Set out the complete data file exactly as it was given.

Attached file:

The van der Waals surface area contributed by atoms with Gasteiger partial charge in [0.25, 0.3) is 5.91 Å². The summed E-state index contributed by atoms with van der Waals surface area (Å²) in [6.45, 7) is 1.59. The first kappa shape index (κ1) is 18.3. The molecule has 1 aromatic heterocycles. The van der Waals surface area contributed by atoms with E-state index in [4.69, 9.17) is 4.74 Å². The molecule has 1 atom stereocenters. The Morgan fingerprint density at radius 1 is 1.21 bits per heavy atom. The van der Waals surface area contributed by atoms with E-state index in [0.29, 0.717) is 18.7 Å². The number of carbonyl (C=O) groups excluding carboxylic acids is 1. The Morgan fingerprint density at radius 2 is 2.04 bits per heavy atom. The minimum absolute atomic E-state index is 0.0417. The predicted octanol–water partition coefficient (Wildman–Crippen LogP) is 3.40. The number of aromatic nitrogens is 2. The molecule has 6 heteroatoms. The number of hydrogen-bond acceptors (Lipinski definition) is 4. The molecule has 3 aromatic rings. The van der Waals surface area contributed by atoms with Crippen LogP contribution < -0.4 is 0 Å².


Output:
The van der Waals surface area contributed by atoms with Gasteiger partial charge in [0.25, 0.3) is 5.91 Å². The summed E-state index contributed by atoms with van der Waals surface area (Å²) in [6.45, 7) is 1.59. The first kappa shape index (κ1) is 18.3. The molecule has 1 aromatic heterocycles. The van der Waals surface area contributed by atoms with E-state index in [4.69, 9.17) is 4.74 Å². The molecule has 1 atom stereocenters. The Morgan fingerprint density at radius 1 is 1.21 bits per heavy atom. The van der Waals surface area contributed by atoms with E-state index in [0.29, 0.717) is 18.7 Å². The number of carbonyl (C=O) groups excluding carboxylic acids is 1. The Morgan fingerprint density at radius 2 is 2.04 bits per heavy atom. The minimum absolute atomic E-state index is 0.0417. The predicted octanol–water partition coefficient (Wildman–Crippen LogP) is 3.40. The number of aromatic nitrogens is 2. The molecule has 6 heteroatoms. The number of hydrogen-bond acceptors (Lipinski definition) is 4. The molecule has 3 aromatic rings. The van der Waals surface area contributed by atoms with Crippen LogP contribution < -0.4 is 0 Å².